U.S. and South Korea formalize a series of steps to try to deter North Korea
STEVE INSKEEP, HOST:
South Korea's president, Yoon Suk Yeol, addresses a joint session of Congress today. He was in Washington as President Biden announced a new military pact with South Korea.
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PRESIDENT JOE BIDEN: Over the past seven decades, our alliance has grown stronger and more capable. The cooperation between our people, our commitment to one another, has grown deeper across every aspect of our partnership.
INSKEEP: Now, as part of this agreement, the United States says it will send nuclear submarines to the waters off South Korea. We've called up Jenny Town, senior fellow at the Stimson Center and director of its 38 North program, which studies the two Koreas. Jenny, welcome back.
JENNY TOWN: Thank you. It's great to be back.
INSKEEP: The president alluded to it there - a seven-decade-old alliance. It goes back, formally, to the end of the Korean War, where the United States, of course, fought on the side of South Korea. So what is new about this agreement now?
TOWN: Well, this agreement really does address some of the requests that have come out of South Korea over the past several years to know more about how U.S. decision-making, how U.S. nuclear policy actually works. There's always been a sense of, you know, there's a lot of conventional capabilities, a lot of conventional cooperation that's very integrated with the Combined Forces Command. But when it came to extended deterrence, there was a lot of, well, just trust us. You know, the U.S. will make the right decision at the right time. And so this is now really starting a deeper level of dialogue on nuclear policy, on the potential use. What are some factors that would affect and impact any kind of decision-making on the potential use of nuclear weapons on the Korean Peninsula?
INSKEEP: I want to make this blatant, if I can. When you talk about nuclear deterrence, if South Korea is thinking about this, they're thinking, we don't have nuclear weapons. North Korea has nuclear weapons. We would like it known that if nuclear weapons are used against us, the United States will or may use nuclear weapons in retaliation, which hopefully prevents any from being used at all. Is that what South Korea wants more assurances on?
TOWN: That is what South Korea wants more assurances on, even though it has been rather explicit that this is one of the tools that is at the disposal of the alliance at any given time.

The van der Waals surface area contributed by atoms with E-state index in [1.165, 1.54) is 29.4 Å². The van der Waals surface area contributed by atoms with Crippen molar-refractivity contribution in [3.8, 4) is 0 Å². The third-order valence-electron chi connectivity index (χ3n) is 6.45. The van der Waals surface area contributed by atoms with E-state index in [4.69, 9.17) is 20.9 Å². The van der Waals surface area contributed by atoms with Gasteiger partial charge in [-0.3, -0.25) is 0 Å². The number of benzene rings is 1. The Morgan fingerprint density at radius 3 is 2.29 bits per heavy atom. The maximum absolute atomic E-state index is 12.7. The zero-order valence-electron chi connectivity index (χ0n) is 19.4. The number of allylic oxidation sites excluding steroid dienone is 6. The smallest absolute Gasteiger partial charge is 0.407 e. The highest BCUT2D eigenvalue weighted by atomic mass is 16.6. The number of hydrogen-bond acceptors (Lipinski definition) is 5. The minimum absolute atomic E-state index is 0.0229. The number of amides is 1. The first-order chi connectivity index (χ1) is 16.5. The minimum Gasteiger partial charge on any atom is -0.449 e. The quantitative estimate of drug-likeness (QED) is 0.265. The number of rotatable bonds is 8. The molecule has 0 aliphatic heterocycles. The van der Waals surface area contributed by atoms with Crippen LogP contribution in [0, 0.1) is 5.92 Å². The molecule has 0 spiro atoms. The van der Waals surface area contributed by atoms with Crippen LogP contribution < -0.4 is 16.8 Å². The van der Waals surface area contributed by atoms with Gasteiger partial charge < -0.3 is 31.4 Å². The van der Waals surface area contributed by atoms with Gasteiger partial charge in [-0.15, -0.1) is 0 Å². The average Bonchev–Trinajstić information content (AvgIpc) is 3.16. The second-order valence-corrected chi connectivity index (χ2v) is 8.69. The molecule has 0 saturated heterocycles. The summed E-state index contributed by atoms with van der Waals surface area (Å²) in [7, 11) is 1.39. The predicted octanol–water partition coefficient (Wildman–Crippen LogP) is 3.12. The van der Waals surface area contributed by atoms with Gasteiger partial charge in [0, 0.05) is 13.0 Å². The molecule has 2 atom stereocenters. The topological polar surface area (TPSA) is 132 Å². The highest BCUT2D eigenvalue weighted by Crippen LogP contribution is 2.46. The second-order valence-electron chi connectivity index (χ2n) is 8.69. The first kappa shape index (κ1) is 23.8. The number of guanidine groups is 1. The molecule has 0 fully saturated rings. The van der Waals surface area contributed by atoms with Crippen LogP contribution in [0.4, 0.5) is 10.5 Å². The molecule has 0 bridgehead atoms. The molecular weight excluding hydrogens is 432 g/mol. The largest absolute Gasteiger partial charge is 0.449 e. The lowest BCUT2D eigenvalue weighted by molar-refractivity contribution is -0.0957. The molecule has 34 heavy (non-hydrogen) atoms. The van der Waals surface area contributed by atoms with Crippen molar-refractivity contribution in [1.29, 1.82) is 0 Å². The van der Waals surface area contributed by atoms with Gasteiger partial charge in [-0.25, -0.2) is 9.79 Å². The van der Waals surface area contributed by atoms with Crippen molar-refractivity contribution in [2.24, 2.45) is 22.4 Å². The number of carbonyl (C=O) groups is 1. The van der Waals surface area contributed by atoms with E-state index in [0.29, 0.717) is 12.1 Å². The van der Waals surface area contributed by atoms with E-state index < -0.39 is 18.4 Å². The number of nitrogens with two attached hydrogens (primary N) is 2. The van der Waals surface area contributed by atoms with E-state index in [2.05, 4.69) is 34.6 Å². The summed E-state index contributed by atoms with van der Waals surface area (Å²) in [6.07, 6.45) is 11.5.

INSKEEP: How much does it matter that nuclear-capable submarines from the United States go to South Korean waters or that area, even if they don't have nuclear missiles on board?
TOWN: It's really a sign that - again, that it's possible. This is something we do have. Strategic assets that have visited the region pretty frequently, especially at times of higher tensions, is a reminder that - you know, of the full weight of the alliance capabilities. It's meant to sort of signal a show of force and - as well as be a reassuring sign to the South Koreans that the U.S. is there, it's paying attention, that the Combined Forces are capable and that, you know, the - they're prepared to, as they say in Korea, fight tonight.
INSKEEP: What makes South Korea feel that it needs more reassurance now, granting there are these North Korean missile tests, but it seems there are always North Korean missile tests.
TOWN: Well, these days, there are always North Korean missile tests. I think, you know, there's a lot of factors. Like, since 2017, North Korea has been working on and demonstrated more and more capable intercontinental ballistic missiles. This makes South Korea very nervous that North Korea's ability to hold the U.S. also at risk directly would affect U.S. willingness and commitment to coming to South Korea's defense if something happened, worried that it could also be held hostage to North Korean nuclear missiles.
And as well as - you know, I think the impact of Russia's invasion of Ukraine had a real psychological effect in South Korea of what happens if you have a nuclear-armed - a large nuclear-armed adversary as a non-nuclear weapons country. And so I think there's just a lot of greater anxiety about the entire, you know, security situation in northeast Asia these days and whether or not the U.S. can be deterred of - from defending South Korea or if they can even be distracted or even prevented from doing so.
INSKEEP: Jenny Town, it's always a pleasure talking with you. Thanks for your insights.
TOWN: All right. Thanks, Steve.
INSKEEP: Jenny Town is director of the 38 North Program at the Stimson Center.
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